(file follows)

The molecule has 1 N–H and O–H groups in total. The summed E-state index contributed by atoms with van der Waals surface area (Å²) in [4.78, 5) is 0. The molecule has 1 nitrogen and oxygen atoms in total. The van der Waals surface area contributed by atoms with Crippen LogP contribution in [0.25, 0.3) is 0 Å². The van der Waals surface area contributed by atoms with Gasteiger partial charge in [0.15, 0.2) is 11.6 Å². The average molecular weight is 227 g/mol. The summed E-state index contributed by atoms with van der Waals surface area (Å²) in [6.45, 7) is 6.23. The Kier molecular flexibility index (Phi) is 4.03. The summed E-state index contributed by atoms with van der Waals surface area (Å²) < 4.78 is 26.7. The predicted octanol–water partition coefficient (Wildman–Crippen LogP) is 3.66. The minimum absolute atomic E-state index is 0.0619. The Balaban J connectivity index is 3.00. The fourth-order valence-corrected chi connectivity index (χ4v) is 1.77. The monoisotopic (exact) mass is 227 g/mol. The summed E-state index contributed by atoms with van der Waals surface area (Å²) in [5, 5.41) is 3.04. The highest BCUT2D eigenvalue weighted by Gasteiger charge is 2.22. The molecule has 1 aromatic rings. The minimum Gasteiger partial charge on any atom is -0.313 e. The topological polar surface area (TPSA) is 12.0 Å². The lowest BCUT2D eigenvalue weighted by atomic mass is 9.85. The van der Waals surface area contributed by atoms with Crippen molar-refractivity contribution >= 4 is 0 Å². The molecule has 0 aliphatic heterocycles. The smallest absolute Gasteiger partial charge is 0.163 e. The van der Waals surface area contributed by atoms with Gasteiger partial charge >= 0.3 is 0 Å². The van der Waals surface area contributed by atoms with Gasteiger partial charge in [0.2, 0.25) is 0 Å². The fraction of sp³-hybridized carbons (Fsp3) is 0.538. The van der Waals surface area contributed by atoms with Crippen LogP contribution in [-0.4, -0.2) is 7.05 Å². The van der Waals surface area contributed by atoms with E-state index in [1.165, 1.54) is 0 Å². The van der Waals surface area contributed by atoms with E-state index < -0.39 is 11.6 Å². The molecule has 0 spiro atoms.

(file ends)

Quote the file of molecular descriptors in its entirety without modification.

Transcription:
The molecule has 1 N–H and O–H groups in total. The summed E-state index contributed by atoms with van der Waals surface area (Å²) in [4.78, 5) is 0. The molecule has 1 nitrogen and oxygen atoms in total. The van der Waals surface area contributed by atoms with Crippen LogP contribution in [0.25, 0.3) is 0 Å². The van der Waals surface area contributed by atoms with Gasteiger partial charge in [0.15, 0.2) is 11.6 Å². The average molecular weight is 227 g/mol. The summed E-state index contributed by atoms with van der Waals surface area (Å²) in [6.45, 7) is 6.23. The Kier molecular flexibility index (Phi) is 4.03. The summed E-state index contributed by atoms with van der Waals surface area (Å²) < 4.78 is 26.7. The predicted octanol–water partition coefficient (Wildman–Crippen LogP) is 3.66. The minimum absolute atomic E-state index is 0.0619. The Balaban J connectivity index is 3.00. The fourth-order valence-corrected chi connectivity index (χ4v) is 1.77. The monoisotopic (exact) mass is 227 g/mol. The summed E-state index contributed by atoms with van der Waals surface area (Å²) in [5, 5.41) is 3.04. The highest BCUT2D eigenvalue weighted by Gasteiger charge is 2.22. The molecule has 1 aromatic rings. The minimum Gasteiger partial charge on any atom is -0.313 e. The topological polar surface area (TPSA) is 12.0 Å². The lowest BCUT2D eigenvalue weighted by atomic mass is 9.85. The van der Waals surface area contributed by atoms with Crippen molar-refractivity contribution >= 4 is 0 Å². The molecule has 0 aliphatic heterocycles. The smallest absolute Gasteiger partial charge is 0.163 e. The van der Waals surface area contributed by atoms with Gasteiger partial charge >= 0.3 is 0 Å². The van der Waals surface area contributed by atoms with Gasteiger partial charge in [0.2, 0.25) is 0 Å². The fraction of sp³-hybridized carbons (Fsp3) is 0.538. The van der Waals surface area contributed by atoms with Crippen LogP contribution in [-0.4, -0.2) is 7.05 Å². The van der Waals surface area contributed by atoms with E-state index in [1.165, 1.54) is 0 Å². The van der Waals surface area contributed by atoms with E-state index < -0.39 is 11.6 Å². The molecule has 0 spiro atoms.